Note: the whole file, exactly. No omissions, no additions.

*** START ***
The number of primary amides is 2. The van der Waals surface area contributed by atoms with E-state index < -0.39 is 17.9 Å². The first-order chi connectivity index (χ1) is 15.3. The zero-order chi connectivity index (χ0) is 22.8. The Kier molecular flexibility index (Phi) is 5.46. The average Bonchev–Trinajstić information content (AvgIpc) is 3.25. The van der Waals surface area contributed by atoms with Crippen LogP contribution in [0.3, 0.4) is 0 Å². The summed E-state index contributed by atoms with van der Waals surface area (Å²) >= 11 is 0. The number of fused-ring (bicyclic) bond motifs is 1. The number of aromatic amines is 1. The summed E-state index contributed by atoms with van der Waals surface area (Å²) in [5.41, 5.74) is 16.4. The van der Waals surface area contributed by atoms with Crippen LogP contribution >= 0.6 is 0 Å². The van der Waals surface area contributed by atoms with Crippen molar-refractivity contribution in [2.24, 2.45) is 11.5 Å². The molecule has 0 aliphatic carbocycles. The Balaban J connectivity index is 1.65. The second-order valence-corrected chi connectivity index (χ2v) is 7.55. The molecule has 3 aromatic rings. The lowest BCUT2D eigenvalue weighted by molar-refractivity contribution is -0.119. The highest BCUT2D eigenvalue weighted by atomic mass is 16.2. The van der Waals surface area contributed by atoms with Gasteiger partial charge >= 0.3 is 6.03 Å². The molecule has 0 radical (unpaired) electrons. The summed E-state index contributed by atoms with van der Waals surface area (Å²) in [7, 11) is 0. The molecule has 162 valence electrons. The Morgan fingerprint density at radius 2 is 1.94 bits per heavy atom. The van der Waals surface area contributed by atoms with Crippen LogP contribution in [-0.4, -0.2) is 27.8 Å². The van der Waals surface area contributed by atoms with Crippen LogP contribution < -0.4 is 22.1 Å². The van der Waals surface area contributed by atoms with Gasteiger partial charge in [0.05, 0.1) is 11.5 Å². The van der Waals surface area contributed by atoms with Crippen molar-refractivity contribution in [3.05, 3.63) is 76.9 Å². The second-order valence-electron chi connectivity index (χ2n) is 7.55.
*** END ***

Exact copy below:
The number of primary amides is 2. The van der Waals surface area contributed by atoms with E-state index < -0.39 is 17.9 Å². The first-order chi connectivity index (χ1) is 15.3. The zero-order chi connectivity index (χ0) is 22.8. The Kier molecular flexibility index (Phi) is 5.46. The average Bonchev–Trinajstić information content (AvgIpc) is 3.25. The van der Waals surface area contributed by atoms with Crippen LogP contribution in [0.3, 0.4) is 0 Å². The summed E-state index contributed by atoms with van der Waals surface area (Å²) >= 11 is 0. The number of fused-ring (bicyclic) bond motifs is 1. The number of aromatic amines is 1. The summed E-state index contributed by atoms with van der Waals surface area (Å²) in [5.41, 5.74) is 16.4. The van der Waals surface area contributed by atoms with Crippen LogP contribution >= 0.6 is 0 Å². The van der Waals surface area contributed by atoms with Crippen molar-refractivity contribution in [2.24, 2.45) is 11.5 Å². The molecule has 0 aliphatic carbocycles. The Balaban J connectivity index is 1.65. The second-order valence-corrected chi connectivity index (χ2v) is 7.55. The molecule has 3 aromatic rings. The lowest BCUT2D eigenvalue weighted by molar-refractivity contribution is -0.119. The highest BCUT2D eigenvalue weighted by atomic mass is 16.2. The van der Waals surface area contributed by atoms with Gasteiger partial charge >= 0.3 is 6.03 Å². The molecule has 0 radical (unpaired) electrons. The summed E-state index contributed by atoms with van der Waals surface area (Å²) in [7, 11) is 0. The molecule has 162 valence electrons. The Morgan fingerprint density at radius 2 is 1.94 bits per heavy atom. The van der Waals surface area contributed by atoms with Crippen LogP contribution in [-0.4, -0.2) is 27.8 Å². The van der Waals surface area contributed by atoms with Crippen LogP contribution < -0.4 is 22.1 Å². The van der Waals surface area contributed by atoms with Gasteiger partial charge in [0.05, 0.1) is 11.5 Å². The van der Waals surface area contributed by atoms with Crippen molar-refractivity contribution in [3.05, 3.63) is 76.9 Å². The second-order valence-electron chi connectivity index (χ2n) is 7.55.